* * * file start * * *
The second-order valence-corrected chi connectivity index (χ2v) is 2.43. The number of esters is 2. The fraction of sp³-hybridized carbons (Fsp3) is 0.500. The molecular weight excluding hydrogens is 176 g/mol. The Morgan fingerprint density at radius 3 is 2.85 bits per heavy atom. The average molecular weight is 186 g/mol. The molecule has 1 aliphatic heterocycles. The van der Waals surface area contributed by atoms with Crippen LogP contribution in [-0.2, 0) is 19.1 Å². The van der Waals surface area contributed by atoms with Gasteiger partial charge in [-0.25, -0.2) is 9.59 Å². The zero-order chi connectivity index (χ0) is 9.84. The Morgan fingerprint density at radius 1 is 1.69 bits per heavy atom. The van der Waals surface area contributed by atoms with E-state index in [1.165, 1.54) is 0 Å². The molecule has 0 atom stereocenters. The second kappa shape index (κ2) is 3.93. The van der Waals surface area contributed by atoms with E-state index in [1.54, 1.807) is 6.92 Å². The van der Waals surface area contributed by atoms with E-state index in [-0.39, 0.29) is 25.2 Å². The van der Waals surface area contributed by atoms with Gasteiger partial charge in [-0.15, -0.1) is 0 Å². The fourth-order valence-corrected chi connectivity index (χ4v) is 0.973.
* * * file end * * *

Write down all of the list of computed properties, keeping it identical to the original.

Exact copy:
The second-order valence-corrected chi connectivity index (χ2v) is 2.43. The number of esters is 2. The fraction of sp³-hybridized carbons (Fsp3) is 0.500. The molecular weight excluding hydrogens is 176 g/mol. The Morgan fingerprint density at radius 3 is 2.85 bits per heavy atom. The average molecular weight is 186 g/mol. The molecule has 1 aliphatic heterocycles. The van der Waals surface area contributed by atoms with Crippen LogP contribution in [-0.2, 0) is 19.1 Å². The van der Waals surface area contributed by atoms with Gasteiger partial charge in [-0.25, -0.2) is 9.59 Å². The zero-order chi connectivity index (χ0) is 9.84. The Morgan fingerprint density at radius 1 is 1.69 bits per heavy atom. The van der Waals surface area contributed by atoms with E-state index in [1.165, 1.54) is 0 Å². The molecule has 0 atom stereocenters. The second kappa shape index (κ2) is 3.93. The van der Waals surface area contributed by atoms with E-state index in [1.54, 1.807) is 6.92 Å². The van der Waals surface area contributed by atoms with E-state index in [-0.39, 0.29) is 25.2 Å². The van der Waals surface area contributed by atoms with Gasteiger partial charge in [-0.15, -0.1) is 0 Å². The fourth-order valence-corrected chi connectivity index (χ4v) is 0.973.